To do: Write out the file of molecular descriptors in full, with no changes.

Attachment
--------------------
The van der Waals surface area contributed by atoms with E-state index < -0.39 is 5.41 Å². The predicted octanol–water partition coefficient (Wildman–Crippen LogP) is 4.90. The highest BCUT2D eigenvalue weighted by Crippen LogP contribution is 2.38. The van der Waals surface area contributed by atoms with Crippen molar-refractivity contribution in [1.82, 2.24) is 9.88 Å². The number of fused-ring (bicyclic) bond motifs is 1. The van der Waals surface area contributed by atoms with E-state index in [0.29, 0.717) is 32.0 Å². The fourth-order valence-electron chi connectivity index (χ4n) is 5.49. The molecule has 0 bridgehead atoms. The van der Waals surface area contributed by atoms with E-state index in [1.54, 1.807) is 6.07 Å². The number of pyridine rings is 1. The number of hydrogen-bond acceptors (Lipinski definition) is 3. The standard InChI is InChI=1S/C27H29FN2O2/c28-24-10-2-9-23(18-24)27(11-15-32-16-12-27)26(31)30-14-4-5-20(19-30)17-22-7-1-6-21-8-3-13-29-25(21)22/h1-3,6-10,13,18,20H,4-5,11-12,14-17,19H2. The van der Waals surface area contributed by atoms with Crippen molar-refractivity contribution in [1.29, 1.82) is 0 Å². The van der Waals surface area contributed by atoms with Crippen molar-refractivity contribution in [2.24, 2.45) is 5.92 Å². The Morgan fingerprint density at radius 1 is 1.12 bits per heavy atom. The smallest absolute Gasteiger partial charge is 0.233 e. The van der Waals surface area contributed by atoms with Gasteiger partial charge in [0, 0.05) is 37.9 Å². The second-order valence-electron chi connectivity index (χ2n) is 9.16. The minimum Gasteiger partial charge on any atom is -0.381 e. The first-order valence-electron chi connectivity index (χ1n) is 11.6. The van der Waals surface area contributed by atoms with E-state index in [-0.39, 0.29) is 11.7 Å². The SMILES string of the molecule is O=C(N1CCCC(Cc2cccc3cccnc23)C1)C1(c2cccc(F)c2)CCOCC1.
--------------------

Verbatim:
The van der Waals surface area contributed by atoms with E-state index < -0.39 is 5.41 Å². The predicted octanol–water partition coefficient (Wildman–Crippen LogP) is 4.90. The highest BCUT2D eigenvalue weighted by Crippen LogP contribution is 2.38. The van der Waals surface area contributed by atoms with Crippen molar-refractivity contribution in [1.82, 2.24) is 9.88 Å². The number of fused-ring (bicyclic) bond motifs is 1. The van der Waals surface area contributed by atoms with E-state index in [0.29, 0.717) is 32.0 Å². The fourth-order valence-electron chi connectivity index (χ4n) is 5.49. The molecule has 0 bridgehead atoms. The van der Waals surface area contributed by atoms with E-state index in [1.54, 1.807) is 6.07 Å². The number of pyridine rings is 1. The number of hydrogen-bond acceptors (Lipinski definition) is 3. The standard InChI is InChI=1S/C27H29FN2O2/c28-24-10-2-9-23(18-24)27(11-15-32-16-12-27)26(31)30-14-4-5-20(19-30)17-22-7-1-6-21-8-3-13-29-25(21)22/h1-3,6-10,13,18,20H,4-5,11-12,14-17,19H2. The van der Waals surface area contributed by atoms with Crippen molar-refractivity contribution in [1.29, 1.82) is 0 Å². The van der Waals surface area contributed by atoms with Crippen molar-refractivity contribution in [2.24, 2.45) is 5.92 Å². The Morgan fingerprint density at radius 1 is 1.12 bits per heavy atom. The smallest absolute Gasteiger partial charge is 0.233 e. The van der Waals surface area contributed by atoms with Gasteiger partial charge in [0, 0.05) is 37.9 Å². The second-order valence-electron chi connectivity index (χ2n) is 9.16. The minimum Gasteiger partial charge on any atom is -0.381 e. The first-order valence-electron chi connectivity index (χ1n) is 11.6. The van der Waals surface area contributed by atoms with E-state index in [-0.39, 0.29) is 11.7 Å². The SMILES string of the molecule is O=C(N1CCCC(Cc2cccc3cccnc23)C1)C1(c2cccc(F)c2)CCOCC1.